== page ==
The Misuse of Drugs Act regulates controlled drugs in New Zealand and establishes offences and penalties for everything from possession to the manufacturing of classified drugs.
Until the public has its say on legalising the personal use of cannabis at the next election, I believe cannabis should remain in the Misuse of Drugs Act. Cannabis is the most commonly used illegal drug in New Zealand, for both medicinal and recreational purposes. It might be commonly used, but it can still cause harm. However New Zealanders vote in the upcoming referendum, we should take an approach that first and foremost seeks to reduce drug-related harm. The Ministry of Health reported on its Review of the Psychoactive Substances Act just over a year ago. In summary, officials determined that the Psychoactive Substances Act had not achieved its purpose of protecting health and minimising harm because:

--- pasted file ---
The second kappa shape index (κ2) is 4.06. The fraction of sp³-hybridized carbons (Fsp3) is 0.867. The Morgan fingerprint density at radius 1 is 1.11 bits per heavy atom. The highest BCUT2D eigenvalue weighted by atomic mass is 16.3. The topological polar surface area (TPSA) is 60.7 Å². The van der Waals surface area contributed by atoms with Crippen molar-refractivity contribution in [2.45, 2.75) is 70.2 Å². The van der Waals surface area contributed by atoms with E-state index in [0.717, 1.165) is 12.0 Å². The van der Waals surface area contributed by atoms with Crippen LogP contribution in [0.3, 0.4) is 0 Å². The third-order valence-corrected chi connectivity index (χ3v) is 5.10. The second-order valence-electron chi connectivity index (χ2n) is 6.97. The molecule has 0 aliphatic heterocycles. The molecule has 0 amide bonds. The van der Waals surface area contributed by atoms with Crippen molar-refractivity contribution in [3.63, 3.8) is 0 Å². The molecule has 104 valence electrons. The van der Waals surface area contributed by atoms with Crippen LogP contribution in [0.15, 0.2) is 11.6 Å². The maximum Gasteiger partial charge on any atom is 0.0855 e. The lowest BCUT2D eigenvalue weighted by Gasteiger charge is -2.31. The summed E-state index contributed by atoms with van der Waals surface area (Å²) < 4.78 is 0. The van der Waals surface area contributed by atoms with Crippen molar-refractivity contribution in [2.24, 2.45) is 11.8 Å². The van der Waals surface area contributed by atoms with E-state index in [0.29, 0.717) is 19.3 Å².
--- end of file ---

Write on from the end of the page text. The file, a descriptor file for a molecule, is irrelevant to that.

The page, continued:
a) It had not enabled the availability of low-risk psychoactive substances through a regulated market (primarily because animal testing provisions limited the ability to prove that products were low risk, and could, therefore, be approved);
b) The continued supply and use of unregulated products had arguably made monitoring and management of associated risks more difficult, and c) Offences and penalties may have been disproportionate to the harm posed by the increasing availability of high-risk products. The Ministry suggested that amending the Psychoactive Substances Act would better enable it to meet its intended purpose, but any changes should be considered as part of a wider drug legislation reform work programme. The Government has since passed the Misuse of Drugs Amendment Bill, which aimed to crackdown on synthetic drug dealers while taking a health-based approach with drug users often caught in the web of addiction. We’ve also commissioned research into drug checking at festivals, to find out whether it helps keep people safe and reduces harm.